Christopher Rouse’s “Phantasmata”: Three Haunting Hallucinations

The sixteenth century Swiss alchemist, Paracelsus, used the word “phantasmata” to describe “hallucinations created by thought.” Appropriately, Phantasmata is the title of an orchestral tryptic completed in 1985 by the late American composer, Christopher Rouse. It’s a piece which grew out of a series of haunting dream images.

The opening movement bears the descriptive title, “The Evestrum of Juan de la Cruz in the Sagrada Familia, 3 A.M.” It was inspired by an out-of-body experience—a mystical vision of a “somnambulatory journey” in which the spirit of Saint John of the Cross floats through the Catalan modernist architect Antoni Gaudí’s astonishing Basílica de la Sagrada Família in Barcelona. Ghostly murmurs and shrieks emerge over a barely-audible rumble in the bass drum. Shimmering layers of sound drift through a cavernous, spine-chilling soundscape and then dissipate into the shadows.

The second movement, “The Infernal Machine,” grew out of the composer’s dream involving an enormous, eternally moving machine which grinds along and shoots off hellish sparks but ultimately has no purpose. Inexplicably, amid the changing gears, a snatch of late Beethoven bubbles to the surface with a quote of the Op. 130 String Quartet. Before its self-destruction, The Infernal Machine lets off one more earsplitting, metallic gasp.

Rouse described final movement, “Bump,” as a “‘nightmare conga’ characterized by a bass drum stroke on every fourth beat whose oppressive obstinacy adds to the overall feeling of menace.” It’s inspired by a vision of a “Boston Pops tour concert in Hell” in which the demons form a vast conga line. Big band swing blends with atonality. Like Halloween, this is music which is simultaneously terrifying and zany.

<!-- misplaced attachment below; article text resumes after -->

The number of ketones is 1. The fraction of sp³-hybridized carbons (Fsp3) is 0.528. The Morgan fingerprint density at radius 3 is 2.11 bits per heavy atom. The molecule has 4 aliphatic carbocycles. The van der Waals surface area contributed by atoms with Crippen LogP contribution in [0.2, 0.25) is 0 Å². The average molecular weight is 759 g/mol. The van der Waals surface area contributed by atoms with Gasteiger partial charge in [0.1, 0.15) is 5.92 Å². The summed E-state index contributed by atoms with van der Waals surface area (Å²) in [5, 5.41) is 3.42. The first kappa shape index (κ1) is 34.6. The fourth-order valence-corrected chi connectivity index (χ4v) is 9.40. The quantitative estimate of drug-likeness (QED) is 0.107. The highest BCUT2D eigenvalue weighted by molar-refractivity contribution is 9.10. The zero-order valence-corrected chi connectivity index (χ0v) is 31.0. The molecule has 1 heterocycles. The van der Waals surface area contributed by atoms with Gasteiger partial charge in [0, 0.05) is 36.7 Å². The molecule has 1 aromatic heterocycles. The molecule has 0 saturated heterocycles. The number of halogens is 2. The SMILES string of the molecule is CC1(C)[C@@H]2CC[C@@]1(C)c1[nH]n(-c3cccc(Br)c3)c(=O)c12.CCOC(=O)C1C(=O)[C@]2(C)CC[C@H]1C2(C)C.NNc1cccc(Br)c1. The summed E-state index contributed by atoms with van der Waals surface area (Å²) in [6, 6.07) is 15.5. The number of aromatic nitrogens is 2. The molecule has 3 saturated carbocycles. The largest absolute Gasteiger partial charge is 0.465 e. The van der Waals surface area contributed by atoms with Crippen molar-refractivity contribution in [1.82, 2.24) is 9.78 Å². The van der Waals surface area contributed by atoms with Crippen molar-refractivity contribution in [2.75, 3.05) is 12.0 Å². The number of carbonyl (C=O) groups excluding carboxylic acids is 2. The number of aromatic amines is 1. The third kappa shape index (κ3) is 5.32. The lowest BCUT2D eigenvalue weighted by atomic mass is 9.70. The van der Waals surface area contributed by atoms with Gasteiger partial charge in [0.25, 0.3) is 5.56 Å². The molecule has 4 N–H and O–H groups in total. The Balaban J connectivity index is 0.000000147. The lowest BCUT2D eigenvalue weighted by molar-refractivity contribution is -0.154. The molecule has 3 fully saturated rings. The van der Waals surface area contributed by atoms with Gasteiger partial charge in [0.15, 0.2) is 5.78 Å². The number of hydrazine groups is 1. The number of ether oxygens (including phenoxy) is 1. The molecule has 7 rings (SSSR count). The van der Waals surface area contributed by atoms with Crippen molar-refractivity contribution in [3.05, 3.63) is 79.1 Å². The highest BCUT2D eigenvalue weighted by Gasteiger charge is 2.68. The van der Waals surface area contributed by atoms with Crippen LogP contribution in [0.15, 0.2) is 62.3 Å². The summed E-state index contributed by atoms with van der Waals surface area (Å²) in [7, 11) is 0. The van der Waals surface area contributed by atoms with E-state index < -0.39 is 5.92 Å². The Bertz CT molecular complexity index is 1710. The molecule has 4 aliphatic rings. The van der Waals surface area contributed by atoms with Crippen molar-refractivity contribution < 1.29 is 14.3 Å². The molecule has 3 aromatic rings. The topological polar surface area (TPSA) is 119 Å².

Photograph: A spiral staircase at the Basílica de la Sagrada Família in Barcelona

About Timothy Judd

A native of Upstate New York, Timothy Judd has been a member of the Richmond Symphony violin section since 2001. He is a graduate of the Eastman School of Music where he earned the degrees Bachelor of Music and Master of Music, studying with world renowned Ukrainian-American violinist Oleh Krysa.

The son of public school music educators, Timothy Judd began violin lessons at the age of four through Eastman’s Community Education Division. He was a student of Anastasia Jempelis, one of the earliest champions of the Suzuki method in the United States.

A passionate teacher, Mr. Judd has maintained a private violin studio in the Richmond area since 2002 and has been active coaching chamber music and numerous youth orchestra sectionals.

In his free time, Timothy Judd enjoys working out with Richmond’s popular SEAL Team Physical Training program.

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